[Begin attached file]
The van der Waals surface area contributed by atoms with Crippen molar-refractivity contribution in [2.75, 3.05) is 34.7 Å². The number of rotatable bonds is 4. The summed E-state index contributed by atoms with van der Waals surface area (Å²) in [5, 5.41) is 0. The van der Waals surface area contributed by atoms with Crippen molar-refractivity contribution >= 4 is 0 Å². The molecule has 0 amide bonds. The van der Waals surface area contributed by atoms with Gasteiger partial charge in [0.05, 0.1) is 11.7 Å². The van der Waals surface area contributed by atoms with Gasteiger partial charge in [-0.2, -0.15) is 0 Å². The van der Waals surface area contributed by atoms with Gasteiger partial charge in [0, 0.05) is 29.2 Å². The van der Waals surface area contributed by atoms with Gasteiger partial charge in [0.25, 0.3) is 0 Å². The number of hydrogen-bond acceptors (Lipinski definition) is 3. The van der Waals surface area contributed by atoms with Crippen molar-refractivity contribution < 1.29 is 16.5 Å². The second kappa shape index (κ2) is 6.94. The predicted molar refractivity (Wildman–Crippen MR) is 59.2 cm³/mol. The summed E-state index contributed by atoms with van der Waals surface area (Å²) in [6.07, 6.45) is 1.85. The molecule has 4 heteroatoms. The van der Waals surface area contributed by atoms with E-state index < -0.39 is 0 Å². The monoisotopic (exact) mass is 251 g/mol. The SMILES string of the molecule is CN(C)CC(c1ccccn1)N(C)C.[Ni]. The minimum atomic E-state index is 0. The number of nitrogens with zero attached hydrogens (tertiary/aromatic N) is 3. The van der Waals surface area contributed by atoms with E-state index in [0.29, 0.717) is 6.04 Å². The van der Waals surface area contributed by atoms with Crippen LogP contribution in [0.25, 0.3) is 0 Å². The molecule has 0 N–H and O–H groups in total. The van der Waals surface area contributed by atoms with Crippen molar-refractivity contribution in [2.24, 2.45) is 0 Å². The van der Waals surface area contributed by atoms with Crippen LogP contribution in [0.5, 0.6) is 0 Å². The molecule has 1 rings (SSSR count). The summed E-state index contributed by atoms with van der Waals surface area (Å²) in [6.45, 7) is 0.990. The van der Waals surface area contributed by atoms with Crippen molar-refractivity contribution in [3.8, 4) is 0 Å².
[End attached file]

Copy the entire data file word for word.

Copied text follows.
The van der Waals surface area contributed by atoms with Crippen molar-refractivity contribution in [2.75, 3.05) is 34.7 Å². The number of rotatable bonds is 4. The summed E-state index contributed by atoms with van der Waals surface area (Å²) in [5, 5.41) is 0. The van der Waals surface area contributed by atoms with Crippen molar-refractivity contribution >= 4 is 0 Å². The molecule has 0 amide bonds. The van der Waals surface area contributed by atoms with Gasteiger partial charge in [0.05, 0.1) is 11.7 Å². The van der Waals surface area contributed by atoms with Gasteiger partial charge in [-0.2, -0.15) is 0 Å². The van der Waals surface area contributed by atoms with Gasteiger partial charge in [0, 0.05) is 29.2 Å². The van der Waals surface area contributed by atoms with Gasteiger partial charge in [0.25, 0.3) is 0 Å². The number of hydrogen-bond acceptors (Lipinski definition) is 3. The van der Waals surface area contributed by atoms with Crippen molar-refractivity contribution < 1.29 is 16.5 Å². The second kappa shape index (κ2) is 6.94. The predicted molar refractivity (Wildman–Crippen MR) is 59.2 cm³/mol. The summed E-state index contributed by atoms with van der Waals surface area (Å²) in [6.07, 6.45) is 1.85. The molecule has 4 heteroatoms. The van der Waals surface area contributed by atoms with E-state index < -0.39 is 0 Å². The monoisotopic (exact) mass is 251 g/mol. The SMILES string of the molecule is CN(C)CC(c1ccccn1)N(C)C.[Ni]. The minimum atomic E-state index is 0. The number of nitrogens with zero attached hydrogens (tertiary/aromatic N) is 3. The van der Waals surface area contributed by atoms with E-state index in [0.29, 0.717) is 6.04 Å². The van der Waals surface area contributed by atoms with Crippen LogP contribution in [0.25, 0.3) is 0 Å². The molecule has 0 N–H and O–H groups in total. The van der Waals surface area contributed by atoms with Crippen molar-refractivity contribution in [2.24, 2.45) is 0 Å². The van der Waals surface area contributed by atoms with Crippen LogP contribution in [0.5, 0.6) is 0 Å². The molecule has 1 rings (SSSR count). The summed E-state index contributed by atoms with van der Waals surface area (Å²) in [6.45, 7) is 0.990. The van der Waals surface area contributed by atoms with Crippen molar-refractivity contribution in [3.8, 4) is 0 Å².